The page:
Hybrids Could Provide Way Out of Banana Crisis
By Thelma Mejía*
varieties obtained by Honduran scientists could be the answer to
the biological threat looming over this fruit's Cavendish family,
the most exported banana type in the world.
TEGUCIGALPA - The Honduran Foundation for Agricultural
Research (FHIA) has developed alternatives to the potential demise
of the Cavendish banana, the most widely exported variety and one
that is threatened by a lethal plague, an FHIA spokesman told Tierramérica.
The test varieties FHIA 17 and FHIA 23 possess
traits and a taste similar to the Cavendish and could replace it,
Roberto Tejeda, the institution's communications manager told Tierramérica.
Since it was founded in 1984, the FHIA has
achieved six banana hybrids that are resistant to black sigatoka
and to some forms of Panama disease, two types of fungus infestations
that are devastating banana plantations in several regions around
These hybrids also demonstrate some resistance
to other pests, such as parasite worms that attacks the roots of
the banana tree.
The FHIA 17 and FHIA 23 trial hybrids are the
product of conventional genetic crosses, using natural pollination
methods, in a process that has allowed scientists and farmers to
confront the fungus threat without affecting the environment, says
The intensive use of pesticides to fight these
fungi is environmentally harmful and means high production costs
for small and medium size farming operations.
The FHIA has not turned to genetic engineering
as an option either. The results achieved through conventional crossbreeding
techniques are encouraging for now, but there is still much to be
done, Tejeda said.
The FHIA is one of just five institutions worldwide
that are dedicated to improving the security of the banana, the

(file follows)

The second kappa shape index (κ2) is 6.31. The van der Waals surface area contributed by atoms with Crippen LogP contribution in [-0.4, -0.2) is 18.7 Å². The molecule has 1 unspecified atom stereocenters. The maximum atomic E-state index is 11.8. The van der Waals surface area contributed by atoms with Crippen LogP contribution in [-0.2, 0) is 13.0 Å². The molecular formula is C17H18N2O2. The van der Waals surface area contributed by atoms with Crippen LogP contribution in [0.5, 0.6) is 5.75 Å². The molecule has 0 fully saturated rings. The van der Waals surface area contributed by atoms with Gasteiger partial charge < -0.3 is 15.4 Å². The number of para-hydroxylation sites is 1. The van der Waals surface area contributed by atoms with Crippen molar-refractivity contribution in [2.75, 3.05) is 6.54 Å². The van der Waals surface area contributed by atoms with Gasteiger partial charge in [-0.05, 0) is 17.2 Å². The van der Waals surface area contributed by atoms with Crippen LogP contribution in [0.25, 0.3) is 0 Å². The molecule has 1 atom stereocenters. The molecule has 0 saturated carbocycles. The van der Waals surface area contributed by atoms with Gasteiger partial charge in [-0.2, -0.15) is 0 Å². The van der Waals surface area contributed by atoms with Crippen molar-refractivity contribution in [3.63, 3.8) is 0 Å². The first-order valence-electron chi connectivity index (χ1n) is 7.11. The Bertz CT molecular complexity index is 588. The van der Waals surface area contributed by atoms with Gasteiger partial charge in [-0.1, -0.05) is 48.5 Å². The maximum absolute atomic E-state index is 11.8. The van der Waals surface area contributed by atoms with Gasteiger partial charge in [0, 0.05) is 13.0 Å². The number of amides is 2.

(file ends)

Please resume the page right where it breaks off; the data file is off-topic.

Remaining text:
fourth leading food crop in the world, after rice, maize and wheat.
In contrast, there are around a thousand institutions
around the globe that are specialized in rice research.
The FHIA is part of the International Network
for the Improvement of the Banana and Plantain (INIBAP), based in
France, with the mandate to promote scientific investigation of
INIBAP has called attention to the plant health
problems confronting banana growers in Asia, Australia and Africa.
In those regions, the fusarium fungus, which triggers what is known
as race 4 of Panama disease, has attacked the banana varieties of
the Cavendish group, the most consumed bananas in the western world.
To date, there does not exist a pesticide to
fight this soil-inhabiting organism, nor are there any Cavendish
varieties that are resistant to fusarium wilt.
Earlier this year, INIBAP issued a warning
that the extinction of the Cavendish is on the horizon and expressed
concern that fusarium would soon spread to the commercial banana
plantations in Latin America and the Caribbean.
The FHIA has two varieties that are resistant to black sigatoka
but not the race 4 of Panama disease, and are being grown at experiment
stations in countries like Cuba, Colombia and Ecuador.
The hybrids that the FHIA works with are geared
towards the consumption of cooked banana, which is in high demand
in Latin America, the Caribbean and Africa, while in Europe the
population eats the fruit fresh, Tejeda explained.
Confronting the fusarium challenge requires
financing research to prevent the fungus from appearing in those
Latin American varieties, said the scientist.
The FHIA is urging "the transnational
banana companies to work with other related institutions to obtain
resources that would facilitate research and consolidate it to the
benefit of consumers, trade and scientific development," Tejeda
The Honduran institution spends 400,000 dollars
a year on banana and plantain research, with most of the resources
coming from INIBAP.
Obtaining funding is a constant struggle faced
by the agricultural research institutions of the developing South,
"As the years pass, in Latin America the
total resources for scientific research has been diminishing, and
this is something we are experiencing firsthand," he said.
* Thelma Mejía
is a Tierramérica contributor.
From our files: